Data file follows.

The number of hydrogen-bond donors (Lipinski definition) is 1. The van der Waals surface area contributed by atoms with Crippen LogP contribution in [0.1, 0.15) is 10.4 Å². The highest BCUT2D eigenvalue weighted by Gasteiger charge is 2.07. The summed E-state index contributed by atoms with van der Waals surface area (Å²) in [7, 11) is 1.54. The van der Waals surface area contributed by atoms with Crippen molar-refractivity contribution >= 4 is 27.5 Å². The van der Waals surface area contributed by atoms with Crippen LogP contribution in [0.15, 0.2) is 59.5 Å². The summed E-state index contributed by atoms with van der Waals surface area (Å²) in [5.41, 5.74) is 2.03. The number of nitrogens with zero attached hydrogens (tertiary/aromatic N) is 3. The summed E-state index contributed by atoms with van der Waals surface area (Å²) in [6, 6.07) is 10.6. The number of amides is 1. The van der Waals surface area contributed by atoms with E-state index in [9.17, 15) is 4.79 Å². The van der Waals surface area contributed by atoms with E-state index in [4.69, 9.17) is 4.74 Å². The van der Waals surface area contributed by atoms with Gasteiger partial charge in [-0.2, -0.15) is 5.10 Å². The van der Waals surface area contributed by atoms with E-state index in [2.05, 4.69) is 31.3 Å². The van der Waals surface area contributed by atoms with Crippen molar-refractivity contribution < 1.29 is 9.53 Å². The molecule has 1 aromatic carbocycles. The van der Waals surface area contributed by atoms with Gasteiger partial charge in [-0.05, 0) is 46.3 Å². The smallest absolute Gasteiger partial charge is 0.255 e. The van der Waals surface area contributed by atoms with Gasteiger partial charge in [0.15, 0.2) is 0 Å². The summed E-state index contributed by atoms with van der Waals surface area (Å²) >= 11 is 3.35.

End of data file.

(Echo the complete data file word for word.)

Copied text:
The number of hydrogen-bond donors (Lipinski definition) is 1. The van der Waals surface area contributed by atoms with Crippen LogP contribution in [0.1, 0.15) is 10.4 Å². The highest BCUT2D eigenvalue weighted by Gasteiger charge is 2.07. The summed E-state index contributed by atoms with van der Waals surface area (Å²) in [7, 11) is 1.54. The van der Waals surface area contributed by atoms with Crippen molar-refractivity contribution >= 4 is 27.5 Å². The van der Waals surface area contributed by atoms with Crippen LogP contribution in [0.15, 0.2) is 59.5 Å². The summed E-state index contributed by atoms with van der Waals surface area (Å²) in [5.41, 5.74) is 2.03. The number of nitrogens with zero attached hydrogens (tertiary/aromatic N) is 3. The summed E-state index contributed by atoms with van der Waals surface area (Å²) in [6, 6.07) is 10.6. The number of amides is 1. The van der Waals surface area contributed by atoms with E-state index in [9.17, 15) is 4.79 Å². The van der Waals surface area contributed by atoms with E-state index in [4.69, 9.17) is 4.74 Å². The van der Waals surface area contributed by atoms with Gasteiger partial charge in [-0.2, -0.15) is 5.10 Å². The van der Waals surface area contributed by atoms with E-state index in [2.05, 4.69) is 31.3 Å². The van der Waals surface area contributed by atoms with Crippen molar-refractivity contribution < 1.29 is 9.53 Å². The molecule has 1 aromatic carbocycles. The van der Waals surface area contributed by atoms with Gasteiger partial charge in [-0.05, 0) is 46.3 Å². The smallest absolute Gasteiger partial charge is 0.255 e. The van der Waals surface area contributed by atoms with Gasteiger partial charge in [0.15, 0.2) is 0 Å². The summed E-state index contributed by atoms with van der Waals surface area (Å²) >= 11 is 3.35.